In stark contrast stood the shorter and stouter Frank, always freshly-shaven, his full head of dark hair clean and combed. He fancied crisp new redbone-colored Carharts and caps with straight bills -- versus those that folks roll tightly so that the brims will curve around their faces.

Lee and Frank were squirrel-hunting aces beyond compare. More than once, club members eager to get a jump on deer season would drive to York in order to participate in the early fall squirrel-fest presided over by these gentlemen. It was the only time of year that the older gents were granted the opportunity to hold court, since Lady Luck would have to intervene if they were ever afforded a shot at a whitetail.

Of course, they had to do all the cleaning, too, not to mention the cooking of the squirrels. As if they'd have had it any other way!

Only once did anyone top them, and that was a fluke. They probably forgot about that day after a full night's sleep in Frank's over-the-cab camper. More than three decades later, however, I still cherish the bragging rights I earned by returning to the clubhouse with my first limit of bushytails and a grin wider than the yellow gate leading to it.

Deer hunting was new to me, but I'd long been the terror of the squirrels living on the U.S. Steel property next to our house. I spent more time marking off the days leading to squirrel season than waiting for Christmas.

I hunted with a 16-gauge double-barreled shotgun in those days. I owned a .22, but I never understood the concept of sighting-in the scope on the little Marlin I'd received one year from Santa; if the gun was shooting low and to the right, I learned to aim high and to the left. I managed to take quite a few bushytails with the compensation method, but not nearly as many as I did with a scattergun.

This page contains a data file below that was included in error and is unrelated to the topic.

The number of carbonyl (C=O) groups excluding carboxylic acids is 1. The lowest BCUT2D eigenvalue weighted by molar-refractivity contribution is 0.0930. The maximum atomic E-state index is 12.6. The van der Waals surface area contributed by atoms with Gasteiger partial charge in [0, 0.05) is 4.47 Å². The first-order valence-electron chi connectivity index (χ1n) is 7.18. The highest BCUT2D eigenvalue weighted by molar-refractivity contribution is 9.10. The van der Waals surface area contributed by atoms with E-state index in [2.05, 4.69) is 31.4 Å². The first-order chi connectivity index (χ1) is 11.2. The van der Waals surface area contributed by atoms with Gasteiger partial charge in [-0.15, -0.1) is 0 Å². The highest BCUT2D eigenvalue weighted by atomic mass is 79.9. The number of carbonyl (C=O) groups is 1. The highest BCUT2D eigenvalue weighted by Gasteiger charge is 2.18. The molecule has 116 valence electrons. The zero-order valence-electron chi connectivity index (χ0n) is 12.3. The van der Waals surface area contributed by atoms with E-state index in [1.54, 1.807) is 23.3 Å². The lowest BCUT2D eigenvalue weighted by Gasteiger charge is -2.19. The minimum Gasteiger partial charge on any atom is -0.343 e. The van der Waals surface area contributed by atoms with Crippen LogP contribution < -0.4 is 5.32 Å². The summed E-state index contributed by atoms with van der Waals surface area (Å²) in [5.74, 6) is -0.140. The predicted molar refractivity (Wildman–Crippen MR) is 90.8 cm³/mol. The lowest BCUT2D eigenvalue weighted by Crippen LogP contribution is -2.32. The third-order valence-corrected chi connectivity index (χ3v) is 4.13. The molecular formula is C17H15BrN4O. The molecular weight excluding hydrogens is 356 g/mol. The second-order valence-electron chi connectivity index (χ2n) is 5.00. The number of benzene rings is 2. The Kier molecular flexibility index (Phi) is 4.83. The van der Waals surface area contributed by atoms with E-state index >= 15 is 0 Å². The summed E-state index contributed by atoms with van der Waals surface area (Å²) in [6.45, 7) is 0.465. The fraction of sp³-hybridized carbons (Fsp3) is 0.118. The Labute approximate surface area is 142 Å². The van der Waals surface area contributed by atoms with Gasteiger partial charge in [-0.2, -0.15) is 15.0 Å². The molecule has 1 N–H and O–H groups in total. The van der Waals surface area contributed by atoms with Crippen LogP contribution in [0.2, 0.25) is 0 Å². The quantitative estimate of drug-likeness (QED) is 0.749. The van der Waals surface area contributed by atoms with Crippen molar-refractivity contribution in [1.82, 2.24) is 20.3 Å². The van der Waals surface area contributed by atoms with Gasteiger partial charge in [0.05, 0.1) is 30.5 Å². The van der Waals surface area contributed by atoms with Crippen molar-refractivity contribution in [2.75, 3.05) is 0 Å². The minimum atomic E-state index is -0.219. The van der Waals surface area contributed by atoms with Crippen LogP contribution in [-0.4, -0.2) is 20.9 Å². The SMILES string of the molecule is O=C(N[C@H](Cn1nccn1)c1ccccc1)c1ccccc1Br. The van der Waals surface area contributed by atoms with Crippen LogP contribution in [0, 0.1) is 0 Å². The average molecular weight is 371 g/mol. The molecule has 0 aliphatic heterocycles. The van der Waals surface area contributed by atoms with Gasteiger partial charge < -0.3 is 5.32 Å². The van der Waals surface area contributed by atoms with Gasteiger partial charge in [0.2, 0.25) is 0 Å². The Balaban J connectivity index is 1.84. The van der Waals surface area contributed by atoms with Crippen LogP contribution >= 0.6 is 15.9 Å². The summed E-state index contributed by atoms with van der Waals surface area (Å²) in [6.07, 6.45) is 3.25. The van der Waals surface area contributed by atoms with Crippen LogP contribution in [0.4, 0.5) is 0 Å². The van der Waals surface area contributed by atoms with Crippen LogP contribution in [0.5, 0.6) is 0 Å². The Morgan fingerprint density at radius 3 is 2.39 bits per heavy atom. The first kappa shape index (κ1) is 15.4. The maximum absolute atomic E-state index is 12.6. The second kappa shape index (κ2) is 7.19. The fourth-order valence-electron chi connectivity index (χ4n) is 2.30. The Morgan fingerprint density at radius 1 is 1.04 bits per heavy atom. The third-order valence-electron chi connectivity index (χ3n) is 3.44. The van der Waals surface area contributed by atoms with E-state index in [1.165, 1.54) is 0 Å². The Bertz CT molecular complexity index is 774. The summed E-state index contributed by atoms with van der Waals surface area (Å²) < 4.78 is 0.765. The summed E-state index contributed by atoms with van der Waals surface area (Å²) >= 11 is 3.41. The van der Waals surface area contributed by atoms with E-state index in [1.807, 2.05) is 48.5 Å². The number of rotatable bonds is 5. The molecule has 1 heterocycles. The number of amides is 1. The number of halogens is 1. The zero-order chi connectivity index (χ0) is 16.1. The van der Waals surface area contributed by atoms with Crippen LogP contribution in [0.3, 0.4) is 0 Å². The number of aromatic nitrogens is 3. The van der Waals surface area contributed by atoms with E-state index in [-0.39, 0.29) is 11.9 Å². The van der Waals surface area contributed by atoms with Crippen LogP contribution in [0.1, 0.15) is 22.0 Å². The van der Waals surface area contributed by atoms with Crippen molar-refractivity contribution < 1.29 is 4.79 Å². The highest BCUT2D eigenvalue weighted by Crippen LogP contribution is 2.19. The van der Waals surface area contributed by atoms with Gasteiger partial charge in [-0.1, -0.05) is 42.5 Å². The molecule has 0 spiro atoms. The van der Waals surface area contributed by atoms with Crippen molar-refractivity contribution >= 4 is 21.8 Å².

The day I ventured into the bottomland we called the old Ganguet (pronounced gun-gate) place was perhaps the greatest single day of hunting I'd enjoyed prior to discovering South Africa in my 40s. And I wasn't even old enough to buy a license.

About the only things in my squirrel-hunting arsenal were patience and a keen sense of hearing. I found a likely spot, sat down on a fallen log beside a dry oxbow and in maybe three hours collected eight squirrels. My daddy heard all the shooting, but his jaw still dropped when I walked out of those woods with my pants pockets bulging, the animals carefully arranged so that all of the tails sprouted from the openings like flowers in a vase.

My friends, it doesn't get any better than that.

How I managed to grow into adulthood and lose my affection for squirrel hunting now perplexes me. But if one thing instilled in me a love of the outdoors, it was prowling the woodlots after school and on weekends, shooting squirrels and then frying them for supper. I also had a drawer full of squirrel tails, just in case I ever decided to answer an ad in the back of one of those national sporting magazines and mail them off to makers of crappie jigs.

Nowadays, sadly, far too many adul

ts have forgotten the joys of hunting bushytails -- or, in this day and age, never learned them! Since the whitetail deer population explosion in Alabama, kids often skip the small-game phase and rush straight into deer hunting.